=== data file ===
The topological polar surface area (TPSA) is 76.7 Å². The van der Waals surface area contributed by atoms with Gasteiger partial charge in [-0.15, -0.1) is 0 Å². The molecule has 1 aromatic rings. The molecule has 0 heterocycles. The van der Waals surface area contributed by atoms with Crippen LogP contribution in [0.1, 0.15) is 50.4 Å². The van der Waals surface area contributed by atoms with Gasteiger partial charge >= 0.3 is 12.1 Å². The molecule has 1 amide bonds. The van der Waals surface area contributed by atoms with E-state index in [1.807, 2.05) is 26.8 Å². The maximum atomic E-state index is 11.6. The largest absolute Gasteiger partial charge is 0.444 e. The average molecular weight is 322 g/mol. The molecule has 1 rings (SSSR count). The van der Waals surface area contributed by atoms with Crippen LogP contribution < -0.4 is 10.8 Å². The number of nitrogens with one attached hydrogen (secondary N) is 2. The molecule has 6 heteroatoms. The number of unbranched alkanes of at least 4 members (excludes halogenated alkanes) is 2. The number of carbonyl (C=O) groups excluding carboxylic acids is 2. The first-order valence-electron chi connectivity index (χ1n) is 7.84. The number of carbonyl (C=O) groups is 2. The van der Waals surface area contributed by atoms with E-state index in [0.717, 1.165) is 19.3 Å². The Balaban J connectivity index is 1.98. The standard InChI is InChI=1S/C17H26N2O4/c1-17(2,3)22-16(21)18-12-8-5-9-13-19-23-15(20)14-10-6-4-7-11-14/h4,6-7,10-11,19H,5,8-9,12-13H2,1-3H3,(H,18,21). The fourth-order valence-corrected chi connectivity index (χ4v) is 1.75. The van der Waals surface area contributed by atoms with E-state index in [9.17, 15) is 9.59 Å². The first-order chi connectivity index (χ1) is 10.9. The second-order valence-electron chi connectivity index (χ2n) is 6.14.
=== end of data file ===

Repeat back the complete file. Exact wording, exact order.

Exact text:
The topological polar surface area (TPSA) is 76.7 Å². The van der Waals surface area contributed by atoms with Gasteiger partial charge in [-0.15, -0.1) is 0 Å². The molecule has 1 aromatic rings. The molecule has 0 heterocycles. The van der Waals surface area contributed by atoms with Crippen LogP contribution in [0.1, 0.15) is 50.4 Å². The van der Waals surface area contributed by atoms with Gasteiger partial charge >= 0.3 is 12.1 Å². The molecule has 1 amide bonds. The van der Waals surface area contributed by atoms with E-state index in [1.807, 2.05) is 26.8 Å². The maximum atomic E-state index is 11.6. The largest absolute Gasteiger partial charge is 0.444 e. The average molecular weight is 322 g/mol. The molecule has 1 rings (SSSR count). The van der Waals surface area contributed by atoms with Crippen LogP contribution < -0.4 is 10.8 Å². The number of nitrogens with one attached hydrogen (secondary N) is 2. The molecule has 6 heteroatoms. The number of unbranched alkanes of at least 4 members (excludes halogenated alkanes) is 2. The number of carbonyl (C=O) groups excluding carboxylic acids is 2. The first-order valence-electron chi connectivity index (χ1n) is 7.84. The number of carbonyl (C=O) groups is 2. The van der Waals surface area contributed by atoms with E-state index in [0.717, 1.165) is 19.3 Å². The Balaban J connectivity index is 1.98. The standard InChI is InChI=1S/C17H26N2O4/c1-17(2,3)22-16(21)18-12-8-5-9-13-19-23-15(20)14-10-6-4-7-11-14/h4,6-7,10-11,19H,5,8-9,12-13H2,1-3H3,(H,18,21). The fourth-order valence-corrected chi connectivity index (χ4v) is 1.75. The van der Waals surface area contributed by atoms with E-state index in [9.17, 15) is 9.59 Å². The first-order chi connectivity index (χ1) is 10.9. The second-order valence-electron chi connectivity index (χ2n) is 6.14.